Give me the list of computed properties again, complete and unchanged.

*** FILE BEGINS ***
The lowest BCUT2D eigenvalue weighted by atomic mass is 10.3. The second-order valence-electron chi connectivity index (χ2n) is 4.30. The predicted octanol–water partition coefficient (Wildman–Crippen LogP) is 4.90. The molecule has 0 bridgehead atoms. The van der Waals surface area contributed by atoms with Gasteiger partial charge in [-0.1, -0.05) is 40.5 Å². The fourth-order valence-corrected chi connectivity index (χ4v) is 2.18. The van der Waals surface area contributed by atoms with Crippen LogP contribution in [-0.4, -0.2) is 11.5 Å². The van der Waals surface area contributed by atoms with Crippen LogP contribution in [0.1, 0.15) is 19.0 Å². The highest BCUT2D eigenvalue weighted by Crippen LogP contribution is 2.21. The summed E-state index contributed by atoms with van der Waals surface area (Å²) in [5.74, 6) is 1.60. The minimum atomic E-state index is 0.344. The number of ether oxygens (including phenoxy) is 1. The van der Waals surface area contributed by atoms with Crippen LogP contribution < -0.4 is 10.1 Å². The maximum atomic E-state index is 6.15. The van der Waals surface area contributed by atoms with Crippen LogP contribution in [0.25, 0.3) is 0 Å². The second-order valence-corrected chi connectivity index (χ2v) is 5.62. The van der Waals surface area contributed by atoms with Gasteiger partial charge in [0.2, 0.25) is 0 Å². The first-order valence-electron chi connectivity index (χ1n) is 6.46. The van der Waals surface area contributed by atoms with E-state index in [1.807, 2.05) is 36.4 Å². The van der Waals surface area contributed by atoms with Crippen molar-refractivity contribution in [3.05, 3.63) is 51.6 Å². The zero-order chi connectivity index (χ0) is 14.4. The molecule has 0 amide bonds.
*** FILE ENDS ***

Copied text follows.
The lowest BCUT2D eigenvalue weighted by atomic mass is 10.3. The second-order valence-electron chi connectivity index (χ2n) is 4.30. The predicted octanol–water partition coefficient (Wildman–Crippen LogP) is 4.90. The molecule has 0 bridgehead atoms. The van der Waals surface area contributed by atoms with Gasteiger partial charge in [-0.1, -0.05) is 40.5 Å². The fourth-order valence-corrected chi connectivity index (χ4v) is 2.18. The van der Waals surface area contributed by atoms with Crippen LogP contribution in [-0.4, -0.2) is 11.5 Å². The van der Waals surface area contributed by atoms with Crippen LogP contribution in [0.1, 0.15) is 19.0 Å². The highest BCUT2D eigenvalue weighted by Crippen LogP contribution is 2.21. The summed E-state index contributed by atoms with van der Waals surface area (Å²) in [5.74, 6) is 1.60. The minimum atomic E-state index is 0.344. The number of ether oxygens (including phenoxy) is 1. The van der Waals surface area contributed by atoms with Crippen LogP contribution < -0.4 is 10.1 Å². The maximum atomic E-state index is 6.15. The van der Waals surface area contributed by atoms with Crippen LogP contribution in [0.25, 0.3) is 0 Å². The second-order valence-corrected chi connectivity index (χ2v) is 5.62. The van der Waals surface area contributed by atoms with Gasteiger partial charge in [0.2, 0.25) is 0 Å². The first-order valence-electron chi connectivity index (χ1n) is 6.46. The van der Waals surface area contributed by atoms with E-state index in [1.807, 2.05) is 36.4 Å². The van der Waals surface area contributed by atoms with Crippen molar-refractivity contribution in [3.05, 3.63) is 51.6 Å². The zero-order chi connectivity index (χ0) is 14.4. The molecule has 0 amide bonds.